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This room is for discussion related to learning about the faith (Catechetics), defense of the Faith (Apologetics), the Liturgy and canon law, motivated by a desire to grow closer to Christ or to bring someone else closer.

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Nov 23rd 2013 new
Following are the recollections of several Novus Ordo priests after celebrating the traditional form of the Mass for the first time. These may provide some insight into the differences between the two form of the liturgy from the perspective of those most intimately acquainted with them:

reginamag.com
tinyurl.com
tinyurl.com




Nov 23rd 2013 new
(quote) Steven-706921 said: In that case, let us present some evidence:

http://eponymousflower.blogspot.com/2013/11/versus-populum-new-church-is-directed.html

Included are some Masonic altars. Notice the similarities?

I don't know what a bunch of photos of masonic altars is supposed provide as "evidence".

Perhaps the low altar used for the Novus Ordo Mass more accurately represents the table at the Lord's Last Supper.... and perhaps the Masons were trying to copy the look of the table used at the Last Supper. scratchchin scratchchin I don't know why you would assume that the Catholics were trying to copy the Masons. Perhaps more likely, the Masons were trying to copy the "last supper table".... or maybe the Masons were copying Abraham's altar on which he intended to sacrifice his son.... or maybe the Masons started out with a simple "card table" with folding legs and it morphed into something resembling an altar. Who knows?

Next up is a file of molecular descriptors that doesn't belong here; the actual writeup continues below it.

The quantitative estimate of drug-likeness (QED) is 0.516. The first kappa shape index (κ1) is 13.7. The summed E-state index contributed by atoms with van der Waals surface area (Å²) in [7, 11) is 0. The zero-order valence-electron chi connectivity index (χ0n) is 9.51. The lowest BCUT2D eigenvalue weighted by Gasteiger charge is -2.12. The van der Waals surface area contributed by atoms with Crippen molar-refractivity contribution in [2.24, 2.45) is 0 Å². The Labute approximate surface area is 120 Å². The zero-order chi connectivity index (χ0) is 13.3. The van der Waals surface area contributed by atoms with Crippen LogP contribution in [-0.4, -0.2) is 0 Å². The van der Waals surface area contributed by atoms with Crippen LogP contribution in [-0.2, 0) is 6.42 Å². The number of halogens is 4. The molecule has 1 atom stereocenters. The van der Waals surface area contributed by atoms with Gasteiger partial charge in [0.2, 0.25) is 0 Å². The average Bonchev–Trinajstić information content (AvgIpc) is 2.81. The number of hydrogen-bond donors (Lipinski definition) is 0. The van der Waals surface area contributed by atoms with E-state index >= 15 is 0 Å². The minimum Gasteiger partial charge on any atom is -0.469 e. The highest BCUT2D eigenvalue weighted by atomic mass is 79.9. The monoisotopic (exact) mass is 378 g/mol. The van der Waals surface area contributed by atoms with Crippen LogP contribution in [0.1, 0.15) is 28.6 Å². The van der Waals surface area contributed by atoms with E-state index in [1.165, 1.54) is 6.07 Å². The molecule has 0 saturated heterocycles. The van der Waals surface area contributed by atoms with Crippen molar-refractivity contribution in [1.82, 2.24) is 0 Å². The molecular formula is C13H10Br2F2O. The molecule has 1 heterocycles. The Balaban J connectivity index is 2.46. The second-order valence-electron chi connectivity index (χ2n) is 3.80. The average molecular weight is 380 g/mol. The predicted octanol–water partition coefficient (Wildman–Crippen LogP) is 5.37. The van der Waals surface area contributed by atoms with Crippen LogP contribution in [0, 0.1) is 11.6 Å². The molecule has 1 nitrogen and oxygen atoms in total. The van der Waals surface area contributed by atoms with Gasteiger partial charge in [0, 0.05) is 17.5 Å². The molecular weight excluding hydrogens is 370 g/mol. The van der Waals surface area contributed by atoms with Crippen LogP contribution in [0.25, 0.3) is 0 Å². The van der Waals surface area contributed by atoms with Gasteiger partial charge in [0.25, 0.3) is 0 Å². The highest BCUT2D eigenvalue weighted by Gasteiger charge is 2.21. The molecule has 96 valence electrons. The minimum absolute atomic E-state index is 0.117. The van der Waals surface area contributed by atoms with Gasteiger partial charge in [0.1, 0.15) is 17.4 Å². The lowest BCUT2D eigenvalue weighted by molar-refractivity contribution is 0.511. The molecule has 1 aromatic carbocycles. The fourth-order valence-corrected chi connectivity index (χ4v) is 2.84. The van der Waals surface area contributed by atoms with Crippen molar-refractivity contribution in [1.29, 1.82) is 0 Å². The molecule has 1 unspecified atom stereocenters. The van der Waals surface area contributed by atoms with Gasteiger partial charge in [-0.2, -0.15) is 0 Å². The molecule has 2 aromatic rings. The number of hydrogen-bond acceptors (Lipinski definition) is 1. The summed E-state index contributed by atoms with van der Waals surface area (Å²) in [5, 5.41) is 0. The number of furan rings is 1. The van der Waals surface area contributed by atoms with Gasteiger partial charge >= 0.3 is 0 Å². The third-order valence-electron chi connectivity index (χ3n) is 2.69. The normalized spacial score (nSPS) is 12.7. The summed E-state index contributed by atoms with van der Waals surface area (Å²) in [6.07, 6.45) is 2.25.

Your "evidence" seems to lack much.

If you want to provide some credible evidence of this, why not provide some Vatican or Magisterial document that actually explains the change (from using high altar to low altar). Incidentally, in the very early Catholic church (say 100-250 AD), I doubt that that there were many "high altars" being used during Mass, especially when Mass was celebrated in the homes of Christians. I suspect that they utilized a proper sturdy table (part of the furniture of the home), draped with an appropriate table/altar cloth and the priest likely faced the people. Were those early Catholics copying the Masons too? scratchchin scratchchin scratchchin That seems quite impossible to me... especially since Masonry apparently originated (officially) around 1717. en.wikipedia.org

Ed
Nov 23rd 2013 new
Steven,

Incidentally, why do you cite (as "evidence") a web site (see below) that gives absolutely no information about it's creators, it's site owners and absolutely no real way to contact them, no phone number, no physical address.... nothing.... except a very anonymous email address "vekron99@hotmail.com". Are these site owners intentionally trying to hide their identity. It certainly appears that way to me.

eponymousflower.blogspot.com

If you are going to present credible "evidence" in the future, don't you think it would be a good idea to let us CM readers know whom your "source" of information is? I do.... Or do you usually just accept as fact or "evidence" anything that you happen to find on the web that happens to support your point of view. That seem quite weak to me.

Ed
Nov 24th 2013 new
(quote) Jerry-74383 said:
With the exception of the readings, which were most often done in both Latin and the vernacular (at least on Sundays and holy days), most of the Mass is the same every time: people can reflect on the meaning of the Mass without following along word-by-word -- yes, even when praying the rosary. Granted, this is not the optimal way to pray the Mass, but it can be very effective for some people.